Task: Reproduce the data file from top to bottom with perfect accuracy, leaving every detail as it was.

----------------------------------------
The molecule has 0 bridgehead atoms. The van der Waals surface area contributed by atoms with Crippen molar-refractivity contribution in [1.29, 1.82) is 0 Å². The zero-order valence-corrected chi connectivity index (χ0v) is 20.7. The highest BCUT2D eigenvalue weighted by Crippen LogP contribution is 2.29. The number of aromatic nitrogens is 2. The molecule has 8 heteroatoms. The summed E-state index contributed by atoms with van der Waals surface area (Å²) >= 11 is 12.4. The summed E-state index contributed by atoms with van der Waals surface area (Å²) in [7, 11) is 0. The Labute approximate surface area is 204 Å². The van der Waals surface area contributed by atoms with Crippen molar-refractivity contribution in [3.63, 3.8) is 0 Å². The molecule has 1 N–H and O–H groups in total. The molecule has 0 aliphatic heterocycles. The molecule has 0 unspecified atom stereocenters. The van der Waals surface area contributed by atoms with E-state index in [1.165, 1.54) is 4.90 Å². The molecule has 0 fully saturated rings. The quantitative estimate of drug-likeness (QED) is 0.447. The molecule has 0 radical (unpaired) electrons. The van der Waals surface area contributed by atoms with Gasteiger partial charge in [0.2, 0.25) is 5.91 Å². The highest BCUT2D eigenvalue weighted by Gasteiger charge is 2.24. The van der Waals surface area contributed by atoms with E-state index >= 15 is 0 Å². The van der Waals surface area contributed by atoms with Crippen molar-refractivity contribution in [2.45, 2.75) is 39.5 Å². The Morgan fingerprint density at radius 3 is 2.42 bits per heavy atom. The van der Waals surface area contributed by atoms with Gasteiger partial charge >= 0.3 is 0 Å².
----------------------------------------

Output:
The molecule has 0 bridgehead atoms. The van der Waals surface area contributed by atoms with Crippen molar-refractivity contribution in [1.29, 1.82) is 0 Å². The zero-order valence-corrected chi connectivity index (χ0v) is 20.7. The highest BCUT2D eigenvalue weighted by Crippen LogP contribution is 2.29. The number of aromatic nitrogens is 2. The molecule has 8 heteroatoms. The summed E-state index contributed by atoms with van der Waals surface area (Å²) >= 11 is 12.4. The summed E-state index contributed by atoms with van der Waals surface area (Å²) in [7, 11) is 0. The Labute approximate surface area is 204 Å². The van der Waals surface area contributed by atoms with Crippen molar-refractivity contribution in [3.63, 3.8) is 0 Å². The molecule has 1 N–H and O–H groups in total. The molecule has 0 aliphatic heterocycles. The molecule has 0 unspecified atom stereocenters. The van der Waals surface area contributed by atoms with E-state index in [1.165, 1.54) is 4.90 Å². The molecule has 0 fully saturated rings. The quantitative estimate of drug-likeness (QED) is 0.447. The molecule has 0 radical (unpaired) electrons. The van der Waals surface area contributed by atoms with Gasteiger partial charge in [0.2, 0.25) is 5.91 Å². The highest BCUT2D eigenvalue weighted by Gasteiger charge is 2.24. The van der Waals surface area contributed by atoms with E-state index >= 15 is 0 Å². The van der Waals surface area contributed by atoms with Crippen molar-refractivity contribution in [2.45, 2.75) is 39.5 Å². The Morgan fingerprint density at radius 3 is 2.42 bits per heavy atom. The van der Waals surface area contributed by atoms with Gasteiger partial charge >= 0.3 is 0 Å².